You never stopped the loving. The fierce loving. The anothers just kept coming. Over and over like waves on a soft-sandy beach erasing castles.
I watched that happen this past summer. We sneaked down to a spot in South Carolina to catch our breath, and watched this man build a castle with his two kids. They stayed all day. And when the tide came back, they stood and watched as it slowly claimed the castle, one wave at a time.
Wave on wave on wave.
And when it was gone, I wanted to cry.
Because they’d never get that back.
There that morning, gone that evening.
I didn’t really want to cry for them. My heart hurt because I knew I had holes.
A friend from Ontario posted a photo of our birthday boy, Cort, on facebook. The photo was taken years before.
I didn’t remember the moment.
Could not remember it.
A hole held my memory.
The memory of a moment with my child.
Because somehow that baby boy is gone. He doesn’t ask to be tucked in. He doesn’t need me to make him lunch. His head slipped beyond my own this year. Just slipped right past me reaching for the heavens.
Somehow, when they’re wee, it seems there’s so much space in front of us. So much space to form them, to shape them, to help them write their story. To love them.
But time is just a blink in eternity. And we aren’t meant for time, we’re intended for eternity.
The great human conundrum is not so much about making the most of every moment, but about whether what we make of the moment will be for time’s sake or for eternity’s sake.
Became time dissolves.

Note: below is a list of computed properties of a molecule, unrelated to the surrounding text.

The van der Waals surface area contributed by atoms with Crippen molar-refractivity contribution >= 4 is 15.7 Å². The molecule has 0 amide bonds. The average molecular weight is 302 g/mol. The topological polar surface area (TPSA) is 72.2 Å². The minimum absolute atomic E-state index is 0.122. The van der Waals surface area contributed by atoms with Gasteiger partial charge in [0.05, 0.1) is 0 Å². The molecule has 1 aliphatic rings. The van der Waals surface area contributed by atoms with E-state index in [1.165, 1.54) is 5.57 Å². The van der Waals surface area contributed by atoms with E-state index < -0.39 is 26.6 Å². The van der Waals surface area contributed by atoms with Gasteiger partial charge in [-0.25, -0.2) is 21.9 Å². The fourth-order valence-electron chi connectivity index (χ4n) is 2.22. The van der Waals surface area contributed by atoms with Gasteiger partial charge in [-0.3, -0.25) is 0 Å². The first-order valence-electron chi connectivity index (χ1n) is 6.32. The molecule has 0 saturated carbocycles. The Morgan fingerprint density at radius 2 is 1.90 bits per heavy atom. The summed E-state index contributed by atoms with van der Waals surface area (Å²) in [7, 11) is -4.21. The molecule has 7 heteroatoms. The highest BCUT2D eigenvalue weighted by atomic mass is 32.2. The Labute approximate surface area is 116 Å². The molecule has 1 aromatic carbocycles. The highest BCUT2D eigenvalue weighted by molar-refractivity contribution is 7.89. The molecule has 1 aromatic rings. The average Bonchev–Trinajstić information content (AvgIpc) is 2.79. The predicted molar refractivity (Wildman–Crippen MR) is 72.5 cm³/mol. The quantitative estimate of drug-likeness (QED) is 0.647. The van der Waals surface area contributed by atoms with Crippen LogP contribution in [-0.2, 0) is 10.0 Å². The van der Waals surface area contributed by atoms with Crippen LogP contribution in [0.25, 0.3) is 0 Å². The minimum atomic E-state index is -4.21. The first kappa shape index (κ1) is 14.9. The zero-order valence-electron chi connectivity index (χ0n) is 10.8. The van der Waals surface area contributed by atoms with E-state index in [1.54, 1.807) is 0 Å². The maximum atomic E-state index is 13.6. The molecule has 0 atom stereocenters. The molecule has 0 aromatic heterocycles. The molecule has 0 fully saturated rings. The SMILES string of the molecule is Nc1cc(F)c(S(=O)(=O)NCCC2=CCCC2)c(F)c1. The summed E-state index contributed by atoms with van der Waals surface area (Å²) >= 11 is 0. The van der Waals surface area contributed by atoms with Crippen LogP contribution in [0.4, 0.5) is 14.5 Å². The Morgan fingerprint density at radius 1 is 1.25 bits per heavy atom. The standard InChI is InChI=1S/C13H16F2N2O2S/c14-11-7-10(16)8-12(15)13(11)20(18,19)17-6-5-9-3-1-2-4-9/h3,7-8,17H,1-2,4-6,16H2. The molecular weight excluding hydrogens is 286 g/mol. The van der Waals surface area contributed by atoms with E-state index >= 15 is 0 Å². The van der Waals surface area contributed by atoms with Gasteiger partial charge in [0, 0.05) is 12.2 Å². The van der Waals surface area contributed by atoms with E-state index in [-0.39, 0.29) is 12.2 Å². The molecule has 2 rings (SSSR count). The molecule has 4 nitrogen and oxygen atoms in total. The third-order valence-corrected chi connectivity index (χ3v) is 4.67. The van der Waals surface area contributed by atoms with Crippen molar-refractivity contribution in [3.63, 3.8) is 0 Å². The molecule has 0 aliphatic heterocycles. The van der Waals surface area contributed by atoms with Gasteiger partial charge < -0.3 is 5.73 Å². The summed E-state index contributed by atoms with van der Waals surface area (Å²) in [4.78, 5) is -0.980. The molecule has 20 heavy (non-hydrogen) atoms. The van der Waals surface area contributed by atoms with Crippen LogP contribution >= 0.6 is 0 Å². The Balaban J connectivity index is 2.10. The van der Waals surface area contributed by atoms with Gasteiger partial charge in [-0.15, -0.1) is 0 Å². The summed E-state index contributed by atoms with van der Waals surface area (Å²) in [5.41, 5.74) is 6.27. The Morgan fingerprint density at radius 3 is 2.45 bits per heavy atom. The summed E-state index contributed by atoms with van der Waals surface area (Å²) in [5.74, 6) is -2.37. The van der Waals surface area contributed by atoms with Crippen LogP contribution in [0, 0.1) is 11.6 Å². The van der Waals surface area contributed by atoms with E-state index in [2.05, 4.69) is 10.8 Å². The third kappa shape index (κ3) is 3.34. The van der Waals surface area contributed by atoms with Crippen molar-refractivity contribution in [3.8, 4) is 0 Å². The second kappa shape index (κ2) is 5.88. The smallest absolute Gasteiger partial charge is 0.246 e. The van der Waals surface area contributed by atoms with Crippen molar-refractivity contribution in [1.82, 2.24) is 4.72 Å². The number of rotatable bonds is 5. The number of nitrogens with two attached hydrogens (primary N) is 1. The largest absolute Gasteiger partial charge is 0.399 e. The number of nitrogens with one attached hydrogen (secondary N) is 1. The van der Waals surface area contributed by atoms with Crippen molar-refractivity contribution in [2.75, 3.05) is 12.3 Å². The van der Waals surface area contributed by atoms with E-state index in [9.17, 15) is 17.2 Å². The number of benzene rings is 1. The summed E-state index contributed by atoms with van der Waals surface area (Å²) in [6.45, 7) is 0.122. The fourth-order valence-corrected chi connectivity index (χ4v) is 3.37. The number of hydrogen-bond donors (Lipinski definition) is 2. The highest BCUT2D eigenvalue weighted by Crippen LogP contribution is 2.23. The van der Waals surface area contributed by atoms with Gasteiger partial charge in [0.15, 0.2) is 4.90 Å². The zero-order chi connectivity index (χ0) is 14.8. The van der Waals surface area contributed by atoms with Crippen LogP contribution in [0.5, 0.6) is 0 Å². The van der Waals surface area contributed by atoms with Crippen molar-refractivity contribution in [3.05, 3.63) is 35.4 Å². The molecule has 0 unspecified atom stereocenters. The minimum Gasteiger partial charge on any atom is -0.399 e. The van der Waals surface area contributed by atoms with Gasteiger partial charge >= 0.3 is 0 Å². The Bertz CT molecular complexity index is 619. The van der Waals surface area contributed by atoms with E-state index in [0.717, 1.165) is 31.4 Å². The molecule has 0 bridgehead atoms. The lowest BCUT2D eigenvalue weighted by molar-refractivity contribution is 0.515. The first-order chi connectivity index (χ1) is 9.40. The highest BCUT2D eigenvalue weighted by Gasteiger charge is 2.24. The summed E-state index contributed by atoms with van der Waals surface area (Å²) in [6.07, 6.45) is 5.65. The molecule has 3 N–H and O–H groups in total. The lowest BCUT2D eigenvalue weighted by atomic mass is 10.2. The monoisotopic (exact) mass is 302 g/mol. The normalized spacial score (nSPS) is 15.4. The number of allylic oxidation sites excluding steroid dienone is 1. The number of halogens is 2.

But eternity greets us when the final wave washes the sands of calendar-measured moments away.
And it lasts, eternity. Eternity lasts.
We have to learn to roll the dough just thin enough to hold the things God gives us.
When a hole forms, we’ve spread the dough beyond what God has given us.
It’s just biscuit dough, you know?
It’s not like it’s spiritual. Not a verse from the Bible. Not doctrine, for heaven’s sake.
But when it’s rolled out just perfect, it makes the most beautiful things.
They warm hearts and bring smiles every single time.
They’re a gift.
Our lives are too.
We should take care when we roll ourselves out.
Just enough to hold the sweet and the spice God gives us.
The real thing about biscuit dough that I love is this.
Holes can be patched. Some of the toppings have to go, some dough gets moved, and the hole is mended.
It’s never too late to stop rolling.
Let ourselves be what we were meant to be and don’t press further than just that.
Here’s a funny thing.
That little boy that shared his loaves? The one from the gospels? His momma didn’t hear about the multitudes and bake extra.
It was actually Jesus.
He’s the one that did the multiplying.
In His hands, Jesus multiplied the loaves.
In His hands, He’ll multiply us too. That’s his job.
Because breaks and holes should never be formed by our hands.
Left to ourselves–there are chasms and cavities that mean something falls through, but given to Him, a break is the very thing that fills.
And He instructed the crowds to sit down on the grass. Taking the five loaves and the two fish and looking up to heaven, He spoke a blessing. Then He broke the loaves and gave them to the disciples, and the disciples to the people.